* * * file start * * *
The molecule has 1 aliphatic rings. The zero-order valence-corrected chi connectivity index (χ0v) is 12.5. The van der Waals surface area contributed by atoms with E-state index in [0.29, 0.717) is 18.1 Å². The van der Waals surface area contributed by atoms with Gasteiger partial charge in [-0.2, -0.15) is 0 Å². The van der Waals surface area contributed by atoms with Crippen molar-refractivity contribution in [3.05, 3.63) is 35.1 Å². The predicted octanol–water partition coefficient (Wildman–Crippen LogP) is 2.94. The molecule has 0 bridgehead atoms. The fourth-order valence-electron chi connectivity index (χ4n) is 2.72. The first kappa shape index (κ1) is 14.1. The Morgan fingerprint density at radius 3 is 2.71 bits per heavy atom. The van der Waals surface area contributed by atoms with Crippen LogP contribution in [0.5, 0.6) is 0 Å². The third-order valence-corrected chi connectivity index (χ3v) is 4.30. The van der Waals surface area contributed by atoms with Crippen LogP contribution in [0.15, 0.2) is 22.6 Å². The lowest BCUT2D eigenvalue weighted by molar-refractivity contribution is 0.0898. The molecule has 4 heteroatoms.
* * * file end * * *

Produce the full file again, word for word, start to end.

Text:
The molecule has 1 aliphatic rings. The zero-order valence-corrected chi connectivity index (χ0v) is 12.5. The van der Waals surface area contributed by atoms with E-state index in [0.29, 0.717) is 18.1 Å². The van der Waals surface area contributed by atoms with Gasteiger partial charge in [-0.2, -0.15) is 0 Å². The van der Waals surface area contributed by atoms with Crippen molar-refractivity contribution in [3.05, 3.63) is 35.1 Å². The predicted octanol–water partition coefficient (Wildman–Crippen LogP) is 2.94. The molecule has 0 bridgehead atoms. The fourth-order valence-electron chi connectivity index (χ4n) is 2.72. The first kappa shape index (κ1) is 14.1. The Morgan fingerprint density at radius 3 is 2.71 bits per heavy atom. The van der Waals surface area contributed by atoms with Crippen LogP contribution in [0.5, 0.6) is 0 Å². The third-order valence-corrected chi connectivity index (χ3v) is 4.30. The van der Waals surface area contributed by atoms with Crippen LogP contribution in [0.15, 0.2) is 22.6 Å². The lowest BCUT2D eigenvalue weighted by molar-refractivity contribution is 0.0898. The molecule has 4 heteroatoms.